Ceres' limb

Ceres' limb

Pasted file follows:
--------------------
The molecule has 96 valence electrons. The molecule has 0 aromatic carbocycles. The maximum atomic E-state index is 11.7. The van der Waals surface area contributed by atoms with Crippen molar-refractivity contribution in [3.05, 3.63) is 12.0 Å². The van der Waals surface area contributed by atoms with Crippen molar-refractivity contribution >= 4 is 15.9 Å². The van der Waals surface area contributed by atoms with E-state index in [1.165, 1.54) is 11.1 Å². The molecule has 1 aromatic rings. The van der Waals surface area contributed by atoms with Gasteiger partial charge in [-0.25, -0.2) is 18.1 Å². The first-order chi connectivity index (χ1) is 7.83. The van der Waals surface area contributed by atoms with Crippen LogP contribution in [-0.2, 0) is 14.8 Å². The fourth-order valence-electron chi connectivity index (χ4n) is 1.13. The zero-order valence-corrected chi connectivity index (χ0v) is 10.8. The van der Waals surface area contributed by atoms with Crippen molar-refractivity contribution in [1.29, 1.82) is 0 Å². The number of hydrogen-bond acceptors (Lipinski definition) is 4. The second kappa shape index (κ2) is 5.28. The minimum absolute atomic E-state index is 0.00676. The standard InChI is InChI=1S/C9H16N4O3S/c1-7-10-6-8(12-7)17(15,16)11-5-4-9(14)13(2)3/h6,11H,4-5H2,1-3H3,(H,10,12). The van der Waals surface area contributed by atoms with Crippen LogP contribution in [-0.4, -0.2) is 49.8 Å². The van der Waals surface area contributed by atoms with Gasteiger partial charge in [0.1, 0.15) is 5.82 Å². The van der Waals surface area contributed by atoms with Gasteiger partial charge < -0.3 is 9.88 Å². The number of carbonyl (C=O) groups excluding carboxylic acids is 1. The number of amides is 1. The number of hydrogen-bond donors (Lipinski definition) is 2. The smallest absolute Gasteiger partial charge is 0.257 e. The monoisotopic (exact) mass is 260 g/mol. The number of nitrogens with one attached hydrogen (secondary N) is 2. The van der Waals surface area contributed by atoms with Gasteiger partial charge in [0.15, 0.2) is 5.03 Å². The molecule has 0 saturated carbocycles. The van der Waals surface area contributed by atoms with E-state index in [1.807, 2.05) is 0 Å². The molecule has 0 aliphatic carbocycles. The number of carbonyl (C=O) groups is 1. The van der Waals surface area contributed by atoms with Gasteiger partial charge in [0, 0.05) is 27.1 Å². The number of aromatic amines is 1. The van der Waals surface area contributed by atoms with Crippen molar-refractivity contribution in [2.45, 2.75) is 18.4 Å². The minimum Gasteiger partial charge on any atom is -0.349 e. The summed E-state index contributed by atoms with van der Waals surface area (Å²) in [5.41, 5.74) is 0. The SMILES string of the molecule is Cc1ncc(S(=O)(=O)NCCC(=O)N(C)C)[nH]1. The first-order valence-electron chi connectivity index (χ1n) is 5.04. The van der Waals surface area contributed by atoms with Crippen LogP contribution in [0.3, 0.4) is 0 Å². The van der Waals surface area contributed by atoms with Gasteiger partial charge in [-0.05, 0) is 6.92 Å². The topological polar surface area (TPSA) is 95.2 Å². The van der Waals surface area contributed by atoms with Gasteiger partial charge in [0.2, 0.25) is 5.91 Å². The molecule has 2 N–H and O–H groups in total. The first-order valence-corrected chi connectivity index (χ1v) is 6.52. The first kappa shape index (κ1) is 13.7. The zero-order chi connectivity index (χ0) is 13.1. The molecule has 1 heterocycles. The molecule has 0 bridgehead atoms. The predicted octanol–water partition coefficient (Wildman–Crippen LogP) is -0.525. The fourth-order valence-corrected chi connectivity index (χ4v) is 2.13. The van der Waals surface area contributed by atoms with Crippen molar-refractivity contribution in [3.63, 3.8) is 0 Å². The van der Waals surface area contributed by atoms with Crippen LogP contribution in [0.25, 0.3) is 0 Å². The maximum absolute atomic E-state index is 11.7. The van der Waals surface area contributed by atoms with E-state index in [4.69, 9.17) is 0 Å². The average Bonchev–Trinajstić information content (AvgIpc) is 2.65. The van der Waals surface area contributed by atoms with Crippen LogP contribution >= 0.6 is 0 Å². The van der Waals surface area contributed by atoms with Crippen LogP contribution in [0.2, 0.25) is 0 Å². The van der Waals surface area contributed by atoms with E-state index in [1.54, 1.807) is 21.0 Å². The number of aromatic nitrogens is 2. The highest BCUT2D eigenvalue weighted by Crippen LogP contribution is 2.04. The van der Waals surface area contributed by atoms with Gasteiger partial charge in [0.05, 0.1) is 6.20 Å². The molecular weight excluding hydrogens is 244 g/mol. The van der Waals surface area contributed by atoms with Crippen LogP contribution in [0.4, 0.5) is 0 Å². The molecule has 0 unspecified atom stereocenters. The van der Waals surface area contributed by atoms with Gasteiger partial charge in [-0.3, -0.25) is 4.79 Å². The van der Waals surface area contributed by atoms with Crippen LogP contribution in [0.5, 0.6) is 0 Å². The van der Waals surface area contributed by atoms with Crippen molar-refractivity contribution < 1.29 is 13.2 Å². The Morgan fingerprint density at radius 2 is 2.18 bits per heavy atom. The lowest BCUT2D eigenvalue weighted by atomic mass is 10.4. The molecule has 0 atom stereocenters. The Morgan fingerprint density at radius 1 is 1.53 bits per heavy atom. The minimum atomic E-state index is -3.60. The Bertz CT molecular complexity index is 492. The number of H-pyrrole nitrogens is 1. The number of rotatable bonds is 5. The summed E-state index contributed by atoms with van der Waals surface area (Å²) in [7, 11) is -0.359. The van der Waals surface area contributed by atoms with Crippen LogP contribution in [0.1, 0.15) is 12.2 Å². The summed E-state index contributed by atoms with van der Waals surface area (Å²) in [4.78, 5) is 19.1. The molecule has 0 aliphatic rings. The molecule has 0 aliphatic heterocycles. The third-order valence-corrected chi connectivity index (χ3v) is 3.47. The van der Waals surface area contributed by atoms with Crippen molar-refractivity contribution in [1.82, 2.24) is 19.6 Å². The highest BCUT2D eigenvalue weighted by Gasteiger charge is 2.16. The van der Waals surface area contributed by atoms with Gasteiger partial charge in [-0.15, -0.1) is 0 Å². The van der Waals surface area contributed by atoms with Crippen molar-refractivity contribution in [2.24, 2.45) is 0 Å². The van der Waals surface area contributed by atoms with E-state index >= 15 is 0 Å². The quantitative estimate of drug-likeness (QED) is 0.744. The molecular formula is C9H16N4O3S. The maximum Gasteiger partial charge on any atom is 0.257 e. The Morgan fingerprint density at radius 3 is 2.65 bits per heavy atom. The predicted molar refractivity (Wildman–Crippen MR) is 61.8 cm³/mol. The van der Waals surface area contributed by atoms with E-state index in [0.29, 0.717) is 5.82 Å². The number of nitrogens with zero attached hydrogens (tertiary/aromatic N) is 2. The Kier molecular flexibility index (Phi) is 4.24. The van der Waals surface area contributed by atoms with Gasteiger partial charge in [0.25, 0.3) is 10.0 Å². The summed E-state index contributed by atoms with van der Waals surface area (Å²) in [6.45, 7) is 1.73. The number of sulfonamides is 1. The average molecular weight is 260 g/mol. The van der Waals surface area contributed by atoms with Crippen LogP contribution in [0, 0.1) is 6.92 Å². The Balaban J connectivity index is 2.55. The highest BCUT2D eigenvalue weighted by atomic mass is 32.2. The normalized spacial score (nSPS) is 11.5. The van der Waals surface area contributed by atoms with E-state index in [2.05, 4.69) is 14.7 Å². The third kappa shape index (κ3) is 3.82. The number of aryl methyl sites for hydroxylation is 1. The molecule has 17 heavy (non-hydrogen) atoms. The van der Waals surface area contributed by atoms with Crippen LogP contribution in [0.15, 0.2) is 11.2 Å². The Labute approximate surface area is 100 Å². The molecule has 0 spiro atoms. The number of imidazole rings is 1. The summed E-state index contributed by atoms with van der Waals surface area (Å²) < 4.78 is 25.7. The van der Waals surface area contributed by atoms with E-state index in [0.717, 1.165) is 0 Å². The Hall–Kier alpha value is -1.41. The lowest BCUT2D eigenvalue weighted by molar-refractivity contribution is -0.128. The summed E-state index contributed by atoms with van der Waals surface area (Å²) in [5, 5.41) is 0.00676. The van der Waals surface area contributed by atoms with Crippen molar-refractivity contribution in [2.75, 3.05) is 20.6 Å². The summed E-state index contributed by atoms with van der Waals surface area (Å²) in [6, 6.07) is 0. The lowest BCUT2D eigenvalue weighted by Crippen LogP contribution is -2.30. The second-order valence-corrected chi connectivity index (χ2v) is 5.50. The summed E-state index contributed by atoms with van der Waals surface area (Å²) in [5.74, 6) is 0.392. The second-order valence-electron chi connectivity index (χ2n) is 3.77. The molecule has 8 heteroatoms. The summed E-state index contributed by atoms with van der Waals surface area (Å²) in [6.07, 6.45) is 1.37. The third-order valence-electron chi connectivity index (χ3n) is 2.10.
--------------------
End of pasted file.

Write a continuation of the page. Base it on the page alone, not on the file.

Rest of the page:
Ceres' limb Dawn had this view of Ceres’ limb on Oct. 16 at an altitude of 920 miles (1,480 kilometers). The probe took this picture about 12 minutes after the picture above of Occator Crater. By this time, Dawn’s orbital motion had taken the center of Occator out of the view, but most of the shadowy eastern part is still visible at upper left. A Cerean day lasts about nine hours, so in the time between these two pictures, Ceres rotated as much as Earth would rotate in about 32 minutes. As a result, the change in the sun angle is quite noticeable. You can compare some craters in the two pictures to see how the lighting has changed. This is particularly evident not only in Occator but also in the crater near the center of the large crater visible here (on the lower right of the first picture) as well as the craters below and to the left of it. At the bottom right of this picture is part of the 45-mile (72-kilometer) Kaikara Crater. (Kaikara is a harvest goddess in the kingdom of Bunyoro in Uganda.) You can locate this scene on this map, with Kaikara at 43°N, 222°E and Occator at 20°N, 239°E. Full image (rotated differently and with different picture adjustments) and caption. NASA / JPL-Caltech / UCLA / MPS / DLR / IDA

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